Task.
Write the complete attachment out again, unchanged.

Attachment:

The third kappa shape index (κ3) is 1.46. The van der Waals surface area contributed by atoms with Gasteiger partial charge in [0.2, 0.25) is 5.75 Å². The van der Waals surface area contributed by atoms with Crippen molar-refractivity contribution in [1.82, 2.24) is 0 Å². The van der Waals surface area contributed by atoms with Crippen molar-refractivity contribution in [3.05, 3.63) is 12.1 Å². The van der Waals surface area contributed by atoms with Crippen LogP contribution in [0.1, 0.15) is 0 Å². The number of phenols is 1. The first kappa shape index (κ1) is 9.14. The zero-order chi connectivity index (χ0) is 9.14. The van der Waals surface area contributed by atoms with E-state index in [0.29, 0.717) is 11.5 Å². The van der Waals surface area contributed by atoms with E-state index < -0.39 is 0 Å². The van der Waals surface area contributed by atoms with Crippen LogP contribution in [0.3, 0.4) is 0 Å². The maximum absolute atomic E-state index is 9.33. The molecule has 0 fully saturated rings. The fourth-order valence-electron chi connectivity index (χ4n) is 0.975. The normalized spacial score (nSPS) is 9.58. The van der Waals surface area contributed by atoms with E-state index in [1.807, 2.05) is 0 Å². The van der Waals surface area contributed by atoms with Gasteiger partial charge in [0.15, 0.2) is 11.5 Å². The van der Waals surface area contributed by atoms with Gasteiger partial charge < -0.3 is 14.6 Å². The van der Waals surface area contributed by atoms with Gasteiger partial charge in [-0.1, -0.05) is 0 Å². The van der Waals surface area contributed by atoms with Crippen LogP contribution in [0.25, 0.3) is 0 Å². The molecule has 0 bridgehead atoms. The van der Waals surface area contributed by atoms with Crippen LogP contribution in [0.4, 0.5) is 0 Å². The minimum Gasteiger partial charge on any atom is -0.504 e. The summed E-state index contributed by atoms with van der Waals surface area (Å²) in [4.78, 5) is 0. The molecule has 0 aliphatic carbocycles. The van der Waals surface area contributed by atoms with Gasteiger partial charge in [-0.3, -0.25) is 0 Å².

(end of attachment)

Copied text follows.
The third kappa shape index (κ3) is 1.46. The van der Waals surface area contributed by atoms with Gasteiger partial charge in [0.2, 0.25) is 5.75 Å². The van der Waals surface area contributed by atoms with Crippen molar-refractivity contribution in [1.82, 2.24) is 0 Å². The van der Waals surface area contributed by atoms with Crippen molar-refractivity contribution in [3.05, 3.63) is 12.1 Å². The van der Waals surface area contributed by atoms with Crippen LogP contribution in [0.1, 0.15) is 0 Å². The number of phenols is 1. The first kappa shape index (κ1) is 9.14. The zero-order chi connectivity index (χ0) is 9.14. The van der Waals surface area contributed by atoms with E-state index in [0.29, 0.717) is 11.5 Å². The van der Waals surface area contributed by atoms with E-state index < -0.39 is 0 Å². The van der Waals surface area contributed by atoms with Crippen LogP contribution in [0.3, 0.4) is 0 Å². The maximum absolute atomic E-state index is 9.33. The molecule has 0 fully saturated rings. The fourth-order valence-electron chi connectivity index (χ4n) is 0.975. The normalized spacial score (nSPS) is 9.58. The van der Waals surface area contributed by atoms with E-state index in [1.807, 2.05) is 0 Å². The van der Waals surface area contributed by atoms with Gasteiger partial charge in [0.15, 0.2) is 11.5 Å². The van der Waals surface area contributed by atoms with Gasteiger partial charge < -0.3 is 14.6 Å². The van der Waals surface area contributed by atoms with Gasteiger partial charge in [-0.1, -0.05) is 0 Å². The van der Waals surface area contributed by atoms with Crippen LogP contribution in [0.25, 0.3) is 0 Å². The molecule has 0 bridgehead atoms. The van der Waals surface area contributed by atoms with Crippen LogP contribution in [0.4, 0.5) is 0 Å². The minimum Gasteiger partial charge on any atom is -0.504 e. The summed E-state index contributed by atoms with van der Waals surface area (Å²) in [4.78, 5) is 0. The molecule has 0 aliphatic carbocycles. The van der Waals surface area contributed by atoms with Gasteiger partial charge in [-0.3, -0.25) is 0 Å².